(This story originally appeared on www.sportscollectorsdaily.com)
The 2010 NFL regular season kicks off it’s 91st season Thursday night, September 9 when the defending Super Bowl champion New Orleans Saints and Drew Brees host Brett Favre and the Minnesota Vikings.
If you’ve been counting the minutes and you’re into cardboard, we’ve got a list of ten all-time great football cards that should one day be in your collection.
If money is no object, a pair of cards from the 1933 Goudey Sport Kings set would be an impressive addition. The rookie cards of Hall of Fame legendary figures Red Grange (#4) and Jim Thorpe (#6) are keys in this early set, which featured athletes from several different sports, including Babe Ruth.
Grange, nicknamed “The Galloping Ghost,” can arguably be called football’s first “superstar.” After an incredible high school career in Wheaton,Ill., Grange enrolled at the University of Illinois where he led the Fighting Illini to the national championship in 1923. A three-time All-American, Grange was named by ESPN as the greatest college football player of all time in 2008.
Thorpe, one of America’s most versatile athletes of all time, won gold medals in the 1912 Olympics in the decathlon and pentathlon, played college football, and later played both professional baseball and football. Born on an Indian reservation in Oklahoma, Thorpe was voted the greatest American athlete of the first half of the 20th century.
The 1948 Bowman set featured the rookie card (#22) of Sammy Baugh. Slingin’ Sammy was credited with popularizing the forward pass in the NFL, which is reason enough to chase this black and white landmark. One of his more memorable performances was in his rookie season of 1937 with the Washington Redskins, leading them to the NFL championship. The ‘48
Bowman set also featured other notable rookies such as Bob Waterfield, Johnny Lujack and Sid Luckman.
The quarterback with the high top shoes made his football card debut (#138) in Topps’ 1957 set. The ‘57 set included 32 Hall of Famers and was unique due to it’s horizontal front design. Johnny Unitas went on to lead the Baltimore Colts to the championship in 1958 against the New York Giants, generally regarded as the greatest game ever played and credited with solidifying professional football as a national sport.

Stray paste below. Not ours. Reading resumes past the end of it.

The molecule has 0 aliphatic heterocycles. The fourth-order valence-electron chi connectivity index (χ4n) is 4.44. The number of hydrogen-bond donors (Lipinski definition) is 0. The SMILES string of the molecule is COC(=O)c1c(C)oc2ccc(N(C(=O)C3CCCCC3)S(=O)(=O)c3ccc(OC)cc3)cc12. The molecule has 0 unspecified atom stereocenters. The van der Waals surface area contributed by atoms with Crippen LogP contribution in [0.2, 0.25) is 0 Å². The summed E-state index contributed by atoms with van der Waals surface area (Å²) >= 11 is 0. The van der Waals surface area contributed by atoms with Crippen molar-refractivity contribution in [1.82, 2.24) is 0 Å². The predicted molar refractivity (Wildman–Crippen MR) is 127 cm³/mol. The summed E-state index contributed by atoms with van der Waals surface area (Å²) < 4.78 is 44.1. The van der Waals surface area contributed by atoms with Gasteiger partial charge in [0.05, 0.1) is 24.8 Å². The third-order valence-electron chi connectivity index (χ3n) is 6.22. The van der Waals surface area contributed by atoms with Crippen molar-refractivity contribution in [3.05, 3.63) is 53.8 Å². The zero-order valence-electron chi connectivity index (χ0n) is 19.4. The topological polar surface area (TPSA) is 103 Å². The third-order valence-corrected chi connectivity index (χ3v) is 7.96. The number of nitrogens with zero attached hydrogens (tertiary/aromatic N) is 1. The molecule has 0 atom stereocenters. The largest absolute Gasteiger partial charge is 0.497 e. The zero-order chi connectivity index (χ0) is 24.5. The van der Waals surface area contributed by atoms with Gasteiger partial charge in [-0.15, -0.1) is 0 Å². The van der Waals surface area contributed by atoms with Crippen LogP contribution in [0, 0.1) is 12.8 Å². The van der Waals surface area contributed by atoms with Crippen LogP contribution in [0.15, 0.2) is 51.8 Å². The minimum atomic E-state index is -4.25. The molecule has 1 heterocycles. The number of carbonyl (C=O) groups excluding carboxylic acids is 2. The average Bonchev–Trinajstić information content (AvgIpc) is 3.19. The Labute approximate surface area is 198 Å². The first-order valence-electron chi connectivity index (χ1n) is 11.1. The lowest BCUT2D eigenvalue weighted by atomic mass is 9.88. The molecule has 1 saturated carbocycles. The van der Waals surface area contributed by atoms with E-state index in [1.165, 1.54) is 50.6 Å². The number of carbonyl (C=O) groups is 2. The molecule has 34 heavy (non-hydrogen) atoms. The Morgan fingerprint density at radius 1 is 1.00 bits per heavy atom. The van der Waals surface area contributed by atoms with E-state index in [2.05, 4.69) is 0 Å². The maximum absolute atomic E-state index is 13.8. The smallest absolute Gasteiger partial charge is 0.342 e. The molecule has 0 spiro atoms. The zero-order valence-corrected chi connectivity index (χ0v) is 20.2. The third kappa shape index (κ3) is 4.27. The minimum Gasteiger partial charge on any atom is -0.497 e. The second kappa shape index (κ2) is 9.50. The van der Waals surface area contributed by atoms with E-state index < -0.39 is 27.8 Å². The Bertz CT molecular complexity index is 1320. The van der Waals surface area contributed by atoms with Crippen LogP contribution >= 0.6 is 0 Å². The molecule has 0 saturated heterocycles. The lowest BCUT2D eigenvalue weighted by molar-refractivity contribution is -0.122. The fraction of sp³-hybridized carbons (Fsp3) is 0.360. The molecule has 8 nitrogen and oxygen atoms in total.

The 1958 Topps set boasted the rookie card of the player many consider the greatest player of all time, Jim Brown (#62). In Jim Thorpe’s class as an elite all-round athlete, Brown may also have been one of the greatest lacrosse players of all time. Brown retired relatively early at age 29 and is still the only running back in NFL history to average over 100 yards a game for his career.
“Broadway Joe” Willie Namath’s rookie card, (#122) highlights Topps’ oversized 1965 set, which also featured Hall of Famers Fred Biletnikoff and Willie Brown. One of the most prized football cards of the last 45 years, Namath’s popularity among collectors remains strong. In 1969 Namath led his New York Jets to one of the biggest upsets in professional sports championship history in Super Bowl III over the heavily favored Baltimore Colts. Tough to find in near mint condition because of the size and centering issues, this one is a card collecting icon.
One of the fiercest competitors to ever don shoulder pads, Walter Payton’s rookie card (#148) is the gem of Topps 1976 set. After a sterling career at small-college Jackson State, the legendary Chicago Bear became one of the most popular Chicago athletes ever, ranking alongside Michael Jordan, Ernie Banks and Frank Thomas.
Joe Montana will go down as one of the greatest quarterbacks in NFL history. Known for his cool, unflappable on field demeanor, Montana led the San Francisco 49ers to four Super Bowls and won all four of them. His Topps 1981 rookie card (#216) is highly sought after by collectors who grew up in the ’80s and early 90s.
Topps’ 1984 set will always be one of their most popular modern issues due to the rookie cards of two Hall of Fame quarterbacks, John Elway (#63) and Dan Marino (#123). Elway, the undisputed King of the Comeback Victory, played his entire star-studded career with the Denver Broncos, and is still revered in the Mile High City. Marino, who held nearly every passing record until Brett Favre came along, will unfortunately be remembered as never having won a Super Bowl while with the Miami Dolphins, but few quarterbacks possessed the incredible arm or passing accuracy of Number 13.